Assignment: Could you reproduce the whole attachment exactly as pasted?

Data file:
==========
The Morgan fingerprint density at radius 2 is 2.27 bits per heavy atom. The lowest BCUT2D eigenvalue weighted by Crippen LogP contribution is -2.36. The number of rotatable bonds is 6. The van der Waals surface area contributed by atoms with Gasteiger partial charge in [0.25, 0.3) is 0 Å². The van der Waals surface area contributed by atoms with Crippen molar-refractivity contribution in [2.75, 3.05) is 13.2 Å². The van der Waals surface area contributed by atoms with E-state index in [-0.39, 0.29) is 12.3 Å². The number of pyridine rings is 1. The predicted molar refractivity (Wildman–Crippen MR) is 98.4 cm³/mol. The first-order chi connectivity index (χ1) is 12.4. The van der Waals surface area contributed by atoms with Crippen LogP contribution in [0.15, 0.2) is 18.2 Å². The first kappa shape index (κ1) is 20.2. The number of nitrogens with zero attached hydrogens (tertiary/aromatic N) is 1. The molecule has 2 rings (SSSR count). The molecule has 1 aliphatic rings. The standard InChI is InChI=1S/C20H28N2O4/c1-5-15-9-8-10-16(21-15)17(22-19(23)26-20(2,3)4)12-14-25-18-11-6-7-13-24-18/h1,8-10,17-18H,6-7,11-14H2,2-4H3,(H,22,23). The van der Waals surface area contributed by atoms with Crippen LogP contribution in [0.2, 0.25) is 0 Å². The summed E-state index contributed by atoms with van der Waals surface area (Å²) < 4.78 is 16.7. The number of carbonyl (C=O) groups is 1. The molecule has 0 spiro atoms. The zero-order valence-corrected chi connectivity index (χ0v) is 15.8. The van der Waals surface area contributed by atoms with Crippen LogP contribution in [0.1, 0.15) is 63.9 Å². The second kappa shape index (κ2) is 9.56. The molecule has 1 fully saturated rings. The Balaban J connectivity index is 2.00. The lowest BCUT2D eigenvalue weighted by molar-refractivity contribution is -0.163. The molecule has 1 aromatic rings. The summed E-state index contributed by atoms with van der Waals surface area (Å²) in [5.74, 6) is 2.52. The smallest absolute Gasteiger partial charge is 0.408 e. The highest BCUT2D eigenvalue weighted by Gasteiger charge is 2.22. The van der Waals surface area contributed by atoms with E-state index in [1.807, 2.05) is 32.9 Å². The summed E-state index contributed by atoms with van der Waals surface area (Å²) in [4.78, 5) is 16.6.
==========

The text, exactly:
The Morgan fingerprint density at radius 2 is 2.27 bits per heavy atom. The lowest BCUT2D eigenvalue weighted by Crippen LogP contribution is -2.36. The number of rotatable bonds is 6. The van der Waals surface area contributed by atoms with Gasteiger partial charge in [0.25, 0.3) is 0 Å². The van der Waals surface area contributed by atoms with Crippen molar-refractivity contribution in [2.75, 3.05) is 13.2 Å². The van der Waals surface area contributed by atoms with E-state index in [-0.39, 0.29) is 12.3 Å². The number of pyridine rings is 1. The predicted molar refractivity (Wildman–Crippen MR) is 98.4 cm³/mol. The first-order chi connectivity index (χ1) is 12.4. The van der Waals surface area contributed by atoms with Crippen LogP contribution in [0.15, 0.2) is 18.2 Å². The first kappa shape index (κ1) is 20.2. The number of nitrogens with zero attached hydrogens (tertiary/aromatic N) is 1. The molecule has 2 rings (SSSR count). The molecule has 1 aliphatic rings. The standard InChI is InChI=1S/C20H28N2O4/c1-5-15-9-8-10-16(21-15)17(22-19(23)26-20(2,3)4)12-14-25-18-11-6-7-13-24-18/h1,8-10,17-18H,6-7,11-14H2,2-4H3,(H,22,23). The van der Waals surface area contributed by atoms with Crippen LogP contribution in [0.2, 0.25) is 0 Å². The summed E-state index contributed by atoms with van der Waals surface area (Å²) < 4.78 is 16.7. The number of carbonyl (C=O) groups is 1. The molecule has 0 spiro atoms. The zero-order valence-corrected chi connectivity index (χ0v) is 15.8. The van der Waals surface area contributed by atoms with Crippen LogP contribution in [0.1, 0.15) is 63.9 Å². The second kappa shape index (κ2) is 9.56. The molecule has 1 fully saturated rings. The Balaban J connectivity index is 2.00. The lowest BCUT2D eigenvalue weighted by molar-refractivity contribution is -0.163. The molecule has 1 aromatic rings. The summed E-state index contributed by atoms with van der Waals surface area (Å²) in [5.74, 6) is 2.52. The smallest absolute Gasteiger partial charge is 0.408 e. The highest BCUT2D eigenvalue weighted by Gasteiger charge is 2.22. The van der Waals surface area contributed by atoms with E-state index in [1.807, 2.05) is 32.9 Å². The summed E-state index contributed by atoms with van der Waals surface area (Å²) in [4.78, 5) is 16.6.